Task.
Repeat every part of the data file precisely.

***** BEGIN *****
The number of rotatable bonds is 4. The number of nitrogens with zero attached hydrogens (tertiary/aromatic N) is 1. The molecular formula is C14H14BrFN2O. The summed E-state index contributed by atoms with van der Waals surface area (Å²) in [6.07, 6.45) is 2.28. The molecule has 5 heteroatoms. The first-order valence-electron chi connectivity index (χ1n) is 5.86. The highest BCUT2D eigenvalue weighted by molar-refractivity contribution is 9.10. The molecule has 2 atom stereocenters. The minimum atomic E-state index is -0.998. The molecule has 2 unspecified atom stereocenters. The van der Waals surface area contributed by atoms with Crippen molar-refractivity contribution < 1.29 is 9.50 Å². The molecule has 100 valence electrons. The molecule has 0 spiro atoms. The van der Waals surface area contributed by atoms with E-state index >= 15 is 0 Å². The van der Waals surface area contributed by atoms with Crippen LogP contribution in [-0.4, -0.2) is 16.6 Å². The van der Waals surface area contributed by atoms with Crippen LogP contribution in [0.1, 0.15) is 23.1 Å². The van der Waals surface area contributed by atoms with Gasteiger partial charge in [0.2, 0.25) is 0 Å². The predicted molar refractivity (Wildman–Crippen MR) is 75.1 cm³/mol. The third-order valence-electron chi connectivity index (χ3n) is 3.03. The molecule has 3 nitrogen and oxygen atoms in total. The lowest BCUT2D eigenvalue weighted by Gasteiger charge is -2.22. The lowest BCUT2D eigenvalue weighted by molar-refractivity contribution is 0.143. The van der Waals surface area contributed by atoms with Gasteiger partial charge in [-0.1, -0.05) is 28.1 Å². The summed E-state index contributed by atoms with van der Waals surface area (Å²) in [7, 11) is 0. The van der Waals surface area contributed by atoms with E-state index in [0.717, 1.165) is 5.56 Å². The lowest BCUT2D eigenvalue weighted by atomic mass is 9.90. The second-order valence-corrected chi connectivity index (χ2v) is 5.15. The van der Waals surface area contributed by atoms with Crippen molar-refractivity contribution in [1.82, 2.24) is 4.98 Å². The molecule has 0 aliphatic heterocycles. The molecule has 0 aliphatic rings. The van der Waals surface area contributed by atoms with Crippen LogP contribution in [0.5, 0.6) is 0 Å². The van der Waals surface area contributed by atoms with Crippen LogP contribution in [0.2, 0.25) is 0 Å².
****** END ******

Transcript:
The number of rotatable bonds is 4. The number of nitrogens with zero attached hydrogens (tertiary/aromatic N) is 1. The molecular formula is C14H14BrFN2O. The summed E-state index contributed by atoms with van der Waals surface area (Å²) in [6.07, 6.45) is 2.28. The molecule has 5 heteroatoms. The first-order valence-electron chi connectivity index (χ1n) is 5.86. The highest BCUT2D eigenvalue weighted by molar-refractivity contribution is 9.10. The molecule has 2 atom stereocenters. The minimum atomic E-state index is -0.998. The molecule has 2 unspecified atom stereocenters. The van der Waals surface area contributed by atoms with Crippen molar-refractivity contribution < 1.29 is 9.50 Å². The molecule has 100 valence electrons. The molecule has 0 spiro atoms. The van der Waals surface area contributed by atoms with E-state index >= 15 is 0 Å². The van der Waals surface area contributed by atoms with Crippen LogP contribution in [-0.4, -0.2) is 16.6 Å². The van der Waals surface area contributed by atoms with Crippen LogP contribution in [0.1, 0.15) is 23.1 Å². The van der Waals surface area contributed by atoms with Gasteiger partial charge in [0.2, 0.25) is 0 Å². The predicted molar refractivity (Wildman–Crippen MR) is 75.1 cm³/mol. The third-order valence-electron chi connectivity index (χ3n) is 3.03. The molecule has 3 nitrogen and oxygen atoms in total. The lowest BCUT2D eigenvalue weighted by Gasteiger charge is -2.22. The lowest BCUT2D eigenvalue weighted by molar-refractivity contribution is 0.143. The van der Waals surface area contributed by atoms with Gasteiger partial charge in [-0.1, -0.05) is 28.1 Å². The summed E-state index contributed by atoms with van der Waals surface area (Å²) in [7, 11) is 0. The van der Waals surface area contributed by atoms with E-state index in [0.717, 1.165) is 5.56 Å². The lowest BCUT2D eigenvalue weighted by atomic mass is 9.90. The second-order valence-corrected chi connectivity index (χ2v) is 5.15. The van der Waals surface area contributed by atoms with Crippen molar-refractivity contribution in [1.82, 2.24) is 4.98 Å². The molecule has 0 aliphatic heterocycles. The molecule has 0 aliphatic rings. The van der Waals surface area contributed by atoms with Crippen LogP contribution in [0.5, 0.6) is 0 Å². The van der Waals surface area contributed by atoms with Crippen LogP contribution in [0.2, 0.25) is 0 Å².